Once your properties are configured you have a choice about how your enemy will be designed. There are two patterns you can use for a standard enemy: the Basic Enemy pattern and the AI Enemy pattern.
For more complex enemies, like bosses, you may want to consider the Sequence Driven Enemy.
Note: you can also build very complex enemies as an extension of the Character class but that is outside the scope of this discussion. Drop us a support request to find out more.
A basic enemy pattern uses two controlling components:
- the Enemy component which contains details of the enemy such as its health and collision boundaries,
- the Movement component which is a subclass of the EnemyMovement class and controls how the character moves.
Each frame the Enemy object passes control to them movement in a similar manner to a Character movement.
You may optionally add an EnemyDeathMovement which will take over movement control when the enemy is damaged or when the enemy dies.
This pattern allows you to quickly create enemies with simple behaviour like patrolling back and forth. You may also use this pattern to create more complex behaviour by extending the EnemyMovement class with your own implementation.
The drawback of this approach for complex enemies is that the most of the behaviour is embedded in the movement class, making it difficult to share only parts of the behaviour between enemies. For example you might want many enemies to detect and shoot at the character in a similar way, even though they move in many different ways (fly, run, walk, swim, etc).
Instead of having one movement the AI Enemy has a MovementDistributor which associates different enemy states with many different movements. The enemies state is decided by an EnemyAI component which picks an enemy state based on its own logic (for example an enemy AI might change to the shooting state when a Character is close by).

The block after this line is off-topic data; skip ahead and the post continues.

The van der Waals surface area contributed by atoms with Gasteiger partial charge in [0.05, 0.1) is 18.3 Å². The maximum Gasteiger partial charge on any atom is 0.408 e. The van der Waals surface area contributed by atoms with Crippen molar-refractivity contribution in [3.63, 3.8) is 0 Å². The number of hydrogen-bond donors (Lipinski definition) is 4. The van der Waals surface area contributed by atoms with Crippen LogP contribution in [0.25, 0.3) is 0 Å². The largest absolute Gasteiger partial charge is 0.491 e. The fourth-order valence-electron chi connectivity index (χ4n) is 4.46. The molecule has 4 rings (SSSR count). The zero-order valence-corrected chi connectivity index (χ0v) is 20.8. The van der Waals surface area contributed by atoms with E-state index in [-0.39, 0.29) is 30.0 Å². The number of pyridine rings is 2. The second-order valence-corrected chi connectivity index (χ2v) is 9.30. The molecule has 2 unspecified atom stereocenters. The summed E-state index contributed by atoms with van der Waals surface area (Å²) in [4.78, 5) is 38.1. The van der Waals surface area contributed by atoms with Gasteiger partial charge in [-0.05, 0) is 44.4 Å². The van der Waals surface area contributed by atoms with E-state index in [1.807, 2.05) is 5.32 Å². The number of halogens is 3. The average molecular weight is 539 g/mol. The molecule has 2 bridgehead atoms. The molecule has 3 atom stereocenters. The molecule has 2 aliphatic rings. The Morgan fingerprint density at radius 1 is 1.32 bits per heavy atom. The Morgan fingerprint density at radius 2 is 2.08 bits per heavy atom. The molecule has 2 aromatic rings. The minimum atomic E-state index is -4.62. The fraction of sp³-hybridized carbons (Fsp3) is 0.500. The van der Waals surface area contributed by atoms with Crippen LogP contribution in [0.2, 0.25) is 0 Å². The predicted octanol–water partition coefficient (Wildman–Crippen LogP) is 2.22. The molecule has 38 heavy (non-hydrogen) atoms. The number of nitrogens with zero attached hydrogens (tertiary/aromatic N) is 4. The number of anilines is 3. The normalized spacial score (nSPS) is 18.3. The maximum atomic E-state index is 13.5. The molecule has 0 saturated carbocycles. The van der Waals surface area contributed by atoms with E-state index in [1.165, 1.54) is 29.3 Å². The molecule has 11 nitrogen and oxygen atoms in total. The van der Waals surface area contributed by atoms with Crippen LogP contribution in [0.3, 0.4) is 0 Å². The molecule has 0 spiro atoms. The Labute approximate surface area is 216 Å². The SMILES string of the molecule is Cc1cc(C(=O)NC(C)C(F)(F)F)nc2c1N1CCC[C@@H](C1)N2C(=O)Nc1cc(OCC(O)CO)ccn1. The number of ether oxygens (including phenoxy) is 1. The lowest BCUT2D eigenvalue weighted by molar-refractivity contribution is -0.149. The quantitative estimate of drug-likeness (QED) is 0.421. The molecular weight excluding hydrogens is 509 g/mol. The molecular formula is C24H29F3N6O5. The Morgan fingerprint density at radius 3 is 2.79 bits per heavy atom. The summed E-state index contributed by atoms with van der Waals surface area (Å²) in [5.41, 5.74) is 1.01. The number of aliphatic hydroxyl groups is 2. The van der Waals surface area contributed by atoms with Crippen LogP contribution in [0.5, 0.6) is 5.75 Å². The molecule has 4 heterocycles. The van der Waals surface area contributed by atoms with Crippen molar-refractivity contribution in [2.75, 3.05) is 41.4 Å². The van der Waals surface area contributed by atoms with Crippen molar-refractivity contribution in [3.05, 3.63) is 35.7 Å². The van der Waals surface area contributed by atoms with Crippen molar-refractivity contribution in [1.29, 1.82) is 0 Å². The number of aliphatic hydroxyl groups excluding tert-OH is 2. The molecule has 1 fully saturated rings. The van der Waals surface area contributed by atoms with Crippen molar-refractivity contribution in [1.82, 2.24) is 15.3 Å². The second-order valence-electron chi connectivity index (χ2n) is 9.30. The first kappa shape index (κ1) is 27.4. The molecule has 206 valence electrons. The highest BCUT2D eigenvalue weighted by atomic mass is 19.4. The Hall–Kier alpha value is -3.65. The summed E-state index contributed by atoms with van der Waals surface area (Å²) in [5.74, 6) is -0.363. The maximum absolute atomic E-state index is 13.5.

This pattern allows you to create reusable AI components and reusable movement components which you can combine to create new enemies.
The drawback of this approach is that it can be more complex to configure and debug your enemies. The following diagram might help you better understand the control flow of an AI Enemy:
Tip: The Enemy class also provides a debugging view which can help with this.
Choosing an Enemy Pattern
Most of the sample use the AI Enemy pattern so that their component parts can be easily reused in your own games but this does not mean you need use this pattern.
There are no fixed rules but here are some dot points:
- If your enemies all have very distinct movements with very little shared behaviours you should consider the Basic Enemy pattern. You can still paramatize aspects of the movement to allow for some variation.
- If your enemies sense the character you should consider the AI Enemy pattern as there are examples of sensing the character already available.
- If your enemies often have some shared movements (for example they all shoot in a similar way) but other different movements (some fly, some walk, etc) you should consider the AI Enemy pattern.
- For more complex enemies, like bosses, you may want to consider the Sequence Driven Enemy.